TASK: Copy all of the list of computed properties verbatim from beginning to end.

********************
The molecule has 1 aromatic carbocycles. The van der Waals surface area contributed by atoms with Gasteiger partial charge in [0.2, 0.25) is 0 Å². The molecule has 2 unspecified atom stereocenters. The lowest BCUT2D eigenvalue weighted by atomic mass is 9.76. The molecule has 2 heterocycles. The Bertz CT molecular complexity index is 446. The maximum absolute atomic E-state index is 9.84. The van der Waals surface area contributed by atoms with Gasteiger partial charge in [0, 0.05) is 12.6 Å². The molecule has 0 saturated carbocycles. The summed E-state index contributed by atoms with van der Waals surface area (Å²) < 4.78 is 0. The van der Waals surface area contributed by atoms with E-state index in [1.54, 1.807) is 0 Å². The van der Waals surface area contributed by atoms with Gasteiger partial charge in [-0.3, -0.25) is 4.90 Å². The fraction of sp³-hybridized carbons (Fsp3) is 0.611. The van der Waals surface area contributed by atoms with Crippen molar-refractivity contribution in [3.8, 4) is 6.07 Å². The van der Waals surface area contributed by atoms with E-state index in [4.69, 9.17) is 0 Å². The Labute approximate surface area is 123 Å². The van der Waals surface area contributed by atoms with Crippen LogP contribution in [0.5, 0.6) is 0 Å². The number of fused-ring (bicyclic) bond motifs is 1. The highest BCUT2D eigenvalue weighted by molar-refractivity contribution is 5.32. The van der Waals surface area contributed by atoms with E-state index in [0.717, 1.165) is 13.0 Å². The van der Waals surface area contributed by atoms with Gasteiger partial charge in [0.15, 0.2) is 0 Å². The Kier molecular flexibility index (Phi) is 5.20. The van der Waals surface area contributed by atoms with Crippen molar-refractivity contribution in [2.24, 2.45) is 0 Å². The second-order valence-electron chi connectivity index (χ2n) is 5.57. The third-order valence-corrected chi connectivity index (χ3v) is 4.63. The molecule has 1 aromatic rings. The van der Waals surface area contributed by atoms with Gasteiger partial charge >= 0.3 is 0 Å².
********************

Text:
The molecule has 1 aromatic carbocycles. The van der Waals surface area contributed by atoms with Gasteiger partial charge in [0.2, 0.25) is 0 Å². The molecule has 2 unspecified atom stereocenters. The lowest BCUT2D eigenvalue weighted by atomic mass is 9.76. The molecule has 2 heterocycles. The Bertz CT molecular complexity index is 446. The maximum absolute atomic E-state index is 9.84. The van der Waals surface area contributed by atoms with Gasteiger partial charge in [0, 0.05) is 12.6 Å². The molecule has 0 saturated carbocycles. The summed E-state index contributed by atoms with van der Waals surface area (Å²) < 4.78 is 0. The van der Waals surface area contributed by atoms with E-state index in [1.54, 1.807) is 0 Å². The van der Waals surface area contributed by atoms with Gasteiger partial charge in [-0.3, -0.25) is 4.90 Å². The fraction of sp³-hybridized carbons (Fsp3) is 0.611. The van der Waals surface area contributed by atoms with Crippen molar-refractivity contribution in [3.8, 4) is 6.07 Å². The van der Waals surface area contributed by atoms with E-state index in [4.69, 9.17) is 0 Å². The Labute approximate surface area is 123 Å². The van der Waals surface area contributed by atoms with Crippen LogP contribution in [0.5, 0.6) is 0 Å². The number of fused-ring (bicyclic) bond motifs is 1. The highest BCUT2D eigenvalue weighted by molar-refractivity contribution is 5.32. The van der Waals surface area contributed by atoms with E-state index in [0.717, 1.165) is 13.0 Å². The van der Waals surface area contributed by atoms with Gasteiger partial charge in [0.15, 0.2) is 0 Å². The Kier molecular flexibility index (Phi) is 5.20. The van der Waals surface area contributed by atoms with Crippen molar-refractivity contribution in [2.24, 2.45) is 0 Å². The second-order valence-electron chi connectivity index (χ2n) is 5.57. The third-order valence-corrected chi connectivity index (χ3v) is 4.63. The molecule has 1 aromatic rings. The van der Waals surface area contributed by atoms with Gasteiger partial charge >= 0.3 is 0 Å².